By Rebekah Dyer
It is often said pro-lifers are not compassionate. In a letter to the Press Herald, a pro-choice advocate claims poor women would be hurt if they were not able to access a “safe abortion.”
She asserts all pro-lifers oppose family leave, minimum wage, and food stamps. She then falsely claims pro-lifers don’t care about babies after birth. This woman’s letter makes some common attacks against those who hold the pro-life view.
One of the common lines of attack raised against pro-lifers is if abortion becomes illegal, then poor women will suffer and die by procuring illegal abortions or self-induced abortions. Therefore, we need to ensure safe access to abortion is available for those in poverty. If you do not think this way, then you must want woman to die in back alleys. This accusation is common, but it completely sidesteps the real issue. Imagine this author arguing that poor women need to have a “choice” to euthanize their toddlers because they could become a financial burden in the future. Further imagine if she then claimed this is important because if women can’t euthanize their toddlers legally, they will be forced into dangerous back alleys. If the preborn are human like us (and I will argue they are), then we should not make it safe and legal for one human being to take away the life of another. That is not compassionate.
The science of embryology makes it clear from the moment of conception, the preborn are living, distinct, and whole human beings. This is according to Keith Moore’s The Developing Human and many other embryology textbooks. The only differences between the adult you are today and the embryo you once were are your size, level of development, environment, and degree of dependency. All these characteristics vary from person to person so they cannot be the arbiter of value. The value human beings possess comes from the fact we are made in God’s image. We have been given a rational and relational nature which grounds our existence throughout time. Though many changes occur throughout human development, none of those developmental modifications increase the right to life. The basic human right to live cannot be contingent upon alterable characteristics, for that would mean the human right to live would vary from person to person. Our moral intuitions reject such a conclusion.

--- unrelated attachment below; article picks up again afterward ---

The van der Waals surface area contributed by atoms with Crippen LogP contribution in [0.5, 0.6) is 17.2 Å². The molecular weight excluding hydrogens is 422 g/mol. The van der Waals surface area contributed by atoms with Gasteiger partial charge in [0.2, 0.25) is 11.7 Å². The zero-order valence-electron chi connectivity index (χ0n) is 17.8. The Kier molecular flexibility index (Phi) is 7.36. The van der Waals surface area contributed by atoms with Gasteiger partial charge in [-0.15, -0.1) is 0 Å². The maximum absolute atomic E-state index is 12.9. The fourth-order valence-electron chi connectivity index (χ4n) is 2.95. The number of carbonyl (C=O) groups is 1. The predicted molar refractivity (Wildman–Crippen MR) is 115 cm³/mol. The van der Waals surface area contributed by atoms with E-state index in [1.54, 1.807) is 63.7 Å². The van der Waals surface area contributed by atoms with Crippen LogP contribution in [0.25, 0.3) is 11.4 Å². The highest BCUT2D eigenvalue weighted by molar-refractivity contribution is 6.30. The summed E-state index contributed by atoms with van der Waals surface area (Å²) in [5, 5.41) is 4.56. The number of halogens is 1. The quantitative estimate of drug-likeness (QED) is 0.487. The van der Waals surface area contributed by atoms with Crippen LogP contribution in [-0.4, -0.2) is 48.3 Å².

Accusing pro-life individuals of being devoid of compassion goes against the evidence. Women receive real compassion and help before, during, and after pregnancy from pro-life individuals, churches, pregnancy centers, adoption centers, and federally qualified health centers, which far outnumber abortion clinics.
Abortion is the opposite of compassion. It essentially tells women an appropriate way to deal with a difficult situation is to take away the life of a helpless human being. Let us not forget abortion facilities, whose directors and workers claim to be advocates for women’s health and the poor, have been found violating health regulations which put women’s lives in danger and have covered up the work of sex traffickers rather than attempting to rescue the enslaved girls.
Being compassionate entails showing concern for the well-being of people and doing what one can to alleviate their suffering. It means doing no harm to another human being. We need to understand the worldviews behind being pro-life and pro-choice and how they relate to true compassion.
The pro-life worldview exhibits compassion in that it fights for the dignity and value of every person regardless of their location or stage of life. Whether you are in the womb, handicapped, special needs, or on your deathbed, the pro-life position advocates for a world where all human beings are protected, valued, and cared for from conception to natural death.
The views and opinions expressed in this article are those of the author and do not necessarily reflect the official position of Human Defense Initiative.